I’ve been so behind on my travel posts I’m resigned to the fact that I’ll never catch up. But writing about my trip to Boston in April with my sister Amanda is a start for me!
The decision to vacation in Boston was actually one of elimination. Amanda was finishing up her training in Toronto, so we decided to book what would be a short-haul flight for her. We’d both been to New York before, she’d been to Detroit recently, and Chicago was a place Mack forbid me to visit without him. So Boston it was, and with the promise of the Bruins and the Celtics making it to the post-season, we were optimistic that we could include some playoff action during the trip.
View from the rooftop deck of our AirBnB rental
Although only one of two teams would end up qualifying for the first round, we ended up with plenty to do outside of the city’s athletic achievements.
Boston’s connection to the American Revolution seems to be one of the main tourism draws. We ended up on a Freedom Trail tour led by a costumed interpreter. “Isaiah Thomas” was in his fifth season with the company, and his enthusiasm for history showed.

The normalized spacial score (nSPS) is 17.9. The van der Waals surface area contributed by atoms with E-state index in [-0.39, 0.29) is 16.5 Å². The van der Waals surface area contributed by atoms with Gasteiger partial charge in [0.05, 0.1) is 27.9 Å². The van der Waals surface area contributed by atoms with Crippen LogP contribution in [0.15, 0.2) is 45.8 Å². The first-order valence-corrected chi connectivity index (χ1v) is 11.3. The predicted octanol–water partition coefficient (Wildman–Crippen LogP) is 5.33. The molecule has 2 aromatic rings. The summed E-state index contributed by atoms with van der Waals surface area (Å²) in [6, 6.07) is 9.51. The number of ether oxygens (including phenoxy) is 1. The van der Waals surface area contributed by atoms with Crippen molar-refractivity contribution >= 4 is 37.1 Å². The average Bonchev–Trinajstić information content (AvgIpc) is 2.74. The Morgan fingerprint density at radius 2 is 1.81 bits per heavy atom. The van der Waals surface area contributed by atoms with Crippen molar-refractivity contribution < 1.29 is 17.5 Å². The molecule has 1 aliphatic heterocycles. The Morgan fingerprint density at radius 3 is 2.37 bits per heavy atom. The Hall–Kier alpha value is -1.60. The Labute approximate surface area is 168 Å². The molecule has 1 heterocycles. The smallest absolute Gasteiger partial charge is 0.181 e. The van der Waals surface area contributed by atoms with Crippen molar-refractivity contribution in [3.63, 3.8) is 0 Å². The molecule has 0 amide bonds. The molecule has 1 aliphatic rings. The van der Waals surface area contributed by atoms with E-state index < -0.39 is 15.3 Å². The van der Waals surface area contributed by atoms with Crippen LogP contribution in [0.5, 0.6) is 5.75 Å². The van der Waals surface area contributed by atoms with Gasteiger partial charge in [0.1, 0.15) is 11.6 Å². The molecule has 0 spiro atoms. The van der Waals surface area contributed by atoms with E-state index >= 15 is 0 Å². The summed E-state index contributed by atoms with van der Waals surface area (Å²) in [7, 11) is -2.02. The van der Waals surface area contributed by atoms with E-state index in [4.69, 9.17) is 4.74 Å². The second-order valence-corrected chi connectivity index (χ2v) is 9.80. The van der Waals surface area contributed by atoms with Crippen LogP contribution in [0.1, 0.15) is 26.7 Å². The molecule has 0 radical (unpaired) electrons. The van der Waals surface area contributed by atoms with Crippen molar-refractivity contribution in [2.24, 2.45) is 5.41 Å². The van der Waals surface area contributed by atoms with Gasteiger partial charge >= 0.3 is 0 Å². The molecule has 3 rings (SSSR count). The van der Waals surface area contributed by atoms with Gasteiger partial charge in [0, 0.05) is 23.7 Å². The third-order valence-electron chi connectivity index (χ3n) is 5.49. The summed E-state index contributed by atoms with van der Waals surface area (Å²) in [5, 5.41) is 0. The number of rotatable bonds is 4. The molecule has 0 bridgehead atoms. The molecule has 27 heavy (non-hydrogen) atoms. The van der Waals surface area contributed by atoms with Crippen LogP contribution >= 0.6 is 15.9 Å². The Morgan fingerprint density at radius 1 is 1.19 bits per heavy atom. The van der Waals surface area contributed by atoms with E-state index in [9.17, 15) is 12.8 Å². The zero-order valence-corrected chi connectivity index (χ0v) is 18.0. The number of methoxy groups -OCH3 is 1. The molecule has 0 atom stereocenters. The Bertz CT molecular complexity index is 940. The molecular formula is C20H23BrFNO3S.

With Isaiah Thomas
The tour was informative and entertaining, with corny jokes woven throughout (Beantown Pub, across from the Old Granary Burial Ground, is the “only place you can have a cold Sam Adams while looking at…a cold Sam Adams”). The Americans on the tour definitely had a better grasp of the characters involved, but it gave us a good foundation to better appreciate the sites.
Old Granary Burial Ground
One of those sites was Boston Common, a green space near the State House that reminded me of The Mall in Central Park. The Common was an area set aside by the Puritans for the shared use of all. The playground was overrun with children that day, and on a less chilly day, I’m sure the adjacent wading pond would be equally full. It was a great centrally-accessible, family-friendly space that we could definitely see more of in Edmonton.